The day I turned 40 didn’t hit me the way I thought it would. I felt young, so I thought, “Why let a number bother me?” Busyness defined me, but I had energy to sustain it all. I didn’t feel like I was “over the hill.”
Now that I’m almost 45, that feeling has slightly shifted. The number does bother me. It’s funny how five years can make a difference. Suddenly, I feel older. My body gets tired more quickly. Stress hits me in strange ways. My brain reaches capacity more quickly than it did in the past.
Our Culture’s Message on Age and Appearance
I am also noticing differences in how I look. My thick, dark hair is suddenly thinning and showing shades of gray. Oh, and my eyelids are lower than they used to be, which I’ve learned are called “hoods.” And let’s not forget the many “distinct” lines on my face that weren’t there before.
Conversations about aging remedies are louder to me than they were before. My ears perk up when I hear women talk about medicine that helps your hair grow thicker, a new “firming” eye cream, or Botox. Our culture constantly bombards us with the ways we can and should look younger. It tells us that we should lose weight and look fitter, have our nails done, indulge in skin treatments, change our bodies surgically, and color our hair so it never looks gray.
It’s like we are living in a “Hunger Games”-esque world. It’s an older movie, but if you’ve seen it, you know how the people in “The Capital” have spent so much time, energy, and money on how they look that they almost don’t look like people anymore. Similarly, it seems that we women are trying to remain young forever, always bettering the way we look and not allow the aging process to happen.
I don’t write these thoughts in judgment. I get my nails done every month. I love a good pedicure. I have prioritized a facial every few months for the past 10 years. I exercise every single day and love feeling strong and fit. I enjoy new makeup and finding a firming eye cream that works (but is there one?). With age, I am beginning to see that it is endless, because there will always be something to “fix.” So as we get older, what can we chase that has lasting value? How can we age gracefully?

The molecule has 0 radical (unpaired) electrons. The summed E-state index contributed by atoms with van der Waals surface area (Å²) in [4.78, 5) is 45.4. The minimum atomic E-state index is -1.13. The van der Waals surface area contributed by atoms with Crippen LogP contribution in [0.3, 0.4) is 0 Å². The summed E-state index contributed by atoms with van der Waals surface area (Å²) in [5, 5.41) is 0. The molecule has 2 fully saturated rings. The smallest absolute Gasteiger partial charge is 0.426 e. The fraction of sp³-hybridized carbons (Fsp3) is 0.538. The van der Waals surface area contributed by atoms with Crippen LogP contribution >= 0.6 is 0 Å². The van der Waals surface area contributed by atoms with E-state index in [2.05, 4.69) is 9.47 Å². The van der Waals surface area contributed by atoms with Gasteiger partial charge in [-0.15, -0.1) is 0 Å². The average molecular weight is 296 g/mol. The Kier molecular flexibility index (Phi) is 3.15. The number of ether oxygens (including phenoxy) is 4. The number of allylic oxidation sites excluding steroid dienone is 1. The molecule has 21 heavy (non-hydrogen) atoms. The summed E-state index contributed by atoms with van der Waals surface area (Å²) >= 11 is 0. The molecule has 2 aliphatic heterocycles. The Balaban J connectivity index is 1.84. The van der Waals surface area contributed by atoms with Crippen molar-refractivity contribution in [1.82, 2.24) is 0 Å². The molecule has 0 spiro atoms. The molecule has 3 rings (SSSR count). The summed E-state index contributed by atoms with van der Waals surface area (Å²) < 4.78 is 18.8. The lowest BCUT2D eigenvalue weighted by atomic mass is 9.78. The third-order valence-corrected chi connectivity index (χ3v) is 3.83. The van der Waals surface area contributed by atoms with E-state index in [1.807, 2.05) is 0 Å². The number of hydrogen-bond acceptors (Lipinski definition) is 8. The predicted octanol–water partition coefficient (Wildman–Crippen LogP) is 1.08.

Where Do We Find Our Value when Youth and Beauty Disappears?
The Bible says, “Though outwardly we are wasting away, yet inwardly we are being renewed day by day. For our light and momentary troubles are achieving for us an eternal glory that far outweighs them all. So, we fix our eyes not on what is seen, but on what is unseen. For what is seen is temporary, but what is unseen is eternal” (2 Corinthians 4: 16-18)
As we age, how can we focus on growing our character, i.e., what is “unseen,” within us? Proverbs 31 answers this question as it is often referred to as “The Woman of Noble Character.” For context, I encourage you to read the entire chapter, but here are six “unseen” qualities that stand out to my heart.
6 Qualities in Women Who Age Gracefully
Unseen quality #1: She is a steward.
“She finds wool and flax and busily spins it. She makes sure her dealings are profitable; and her lamp burns late into the night. She is careful with her money” (Proverbs 31:13 & 18).
This woman is a good steward of what God has given her and a hard worker. God has given us all that we have and we get to take care of it for Him. Are we using what we have been given to the best of our abilities? Or are we just collecting more and letting things go to waste?
Unseen quality #2: She helps those in need.